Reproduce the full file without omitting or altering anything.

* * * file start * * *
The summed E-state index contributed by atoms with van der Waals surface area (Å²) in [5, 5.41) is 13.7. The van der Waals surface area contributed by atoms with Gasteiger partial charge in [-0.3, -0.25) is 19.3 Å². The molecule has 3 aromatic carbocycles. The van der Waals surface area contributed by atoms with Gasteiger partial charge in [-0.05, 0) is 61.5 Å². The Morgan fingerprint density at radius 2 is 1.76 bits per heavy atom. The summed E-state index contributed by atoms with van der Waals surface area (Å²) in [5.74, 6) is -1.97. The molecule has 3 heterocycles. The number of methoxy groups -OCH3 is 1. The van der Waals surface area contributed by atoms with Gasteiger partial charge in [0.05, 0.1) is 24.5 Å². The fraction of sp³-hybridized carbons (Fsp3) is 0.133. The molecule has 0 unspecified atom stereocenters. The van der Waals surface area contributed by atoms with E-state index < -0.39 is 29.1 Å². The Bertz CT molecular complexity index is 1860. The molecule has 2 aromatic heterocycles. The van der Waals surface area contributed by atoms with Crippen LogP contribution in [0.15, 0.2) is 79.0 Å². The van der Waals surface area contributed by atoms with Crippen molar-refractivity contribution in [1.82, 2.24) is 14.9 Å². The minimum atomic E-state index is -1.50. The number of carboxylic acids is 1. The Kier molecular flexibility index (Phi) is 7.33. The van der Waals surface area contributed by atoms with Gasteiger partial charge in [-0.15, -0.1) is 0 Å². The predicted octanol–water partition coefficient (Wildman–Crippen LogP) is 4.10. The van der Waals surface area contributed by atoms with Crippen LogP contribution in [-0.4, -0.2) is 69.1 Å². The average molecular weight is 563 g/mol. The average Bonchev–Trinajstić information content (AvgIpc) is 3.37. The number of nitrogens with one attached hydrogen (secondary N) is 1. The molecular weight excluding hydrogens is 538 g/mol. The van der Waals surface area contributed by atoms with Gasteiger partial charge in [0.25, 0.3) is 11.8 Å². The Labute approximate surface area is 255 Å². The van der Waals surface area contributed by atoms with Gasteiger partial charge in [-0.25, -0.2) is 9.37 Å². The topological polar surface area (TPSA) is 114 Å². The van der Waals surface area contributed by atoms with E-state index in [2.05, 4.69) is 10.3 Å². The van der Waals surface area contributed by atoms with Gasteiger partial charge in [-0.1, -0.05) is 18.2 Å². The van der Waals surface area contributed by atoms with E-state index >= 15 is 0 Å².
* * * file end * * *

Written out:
The summed E-state index contributed by atoms with van der Waals surface area (Å²) in [5, 5.41) is 13.7. The van der Waals surface area contributed by atoms with Gasteiger partial charge in [-0.3, -0.25) is 19.3 Å². The molecule has 3 aromatic carbocycles. The van der Waals surface area contributed by atoms with Gasteiger partial charge in [-0.05, 0) is 61.5 Å². The Morgan fingerprint density at radius 2 is 1.76 bits per heavy atom. The summed E-state index contributed by atoms with van der Waals surface area (Å²) in [5.74, 6) is -1.97. The molecule has 3 heterocycles. The number of methoxy groups -OCH3 is 1. The van der Waals surface area contributed by atoms with Gasteiger partial charge in [0.05, 0.1) is 24.5 Å². The fraction of sp³-hybridized carbons (Fsp3) is 0.133. The molecule has 0 unspecified atom stereocenters. The van der Waals surface area contributed by atoms with E-state index < -0.39 is 29.1 Å². The Bertz CT molecular complexity index is 1860. The molecule has 2 aromatic heterocycles. The van der Waals surface area contributed by atoms with Crippen LogP contribution in [0.15, 0.2) is 79.0 Å². The van der Waals surface area contributed by atoms with Crippen molar-refractivity contribution in [1.82, 2.24) is 14.9 Å². The minimum atomic E-state index is -1.50. The number of carboxylic acids is 1. The Kier molecular flexibility index (Phi) is 7.33. The van der Waals surface area contributed by atoms with Gasteiger partial charge in [-0.15, -0.1) is 0 Å². The predicted octanol–water partition coefficient (Wildman–Crippen LogP) is 4.10. The van der Waals surface area contributed by atoms with Crippen LogP contribution in [-0.4, -0.2) is 69.1 Å². The average molecular weight is 563 g/mol. The average Bonchev–Trinajstić information content (AvgIpc) is 3.37. The number of nitrogens with one attached hydrogen (secondary N) is 1. The molecular weight excluding hydrogens is 538 g/mol. The van der Waals surface area contributed by atoms with Gasteiger partial charge in [0.25, 0.3) is 11.8 Å². The Labute approximate surface area is 255 Å². The van der Waals surface area contributed by atoms with Gasteiger partial charge in [-0.25, -0.2) is 9.37 Å². The topological polar surface area (TPSA) is 114 Å². The van der Waals surface area contributed by atoms with E-state index in [2.05, 4.69) is 10.3 Å². The van der Waals surface area contributed by atoms with Gasteiger partial charge in [-0.1, -0.05) is 18.2 Å². The van der Waals surface area contributed by atoms with E-state index >= 15 is 0 Å².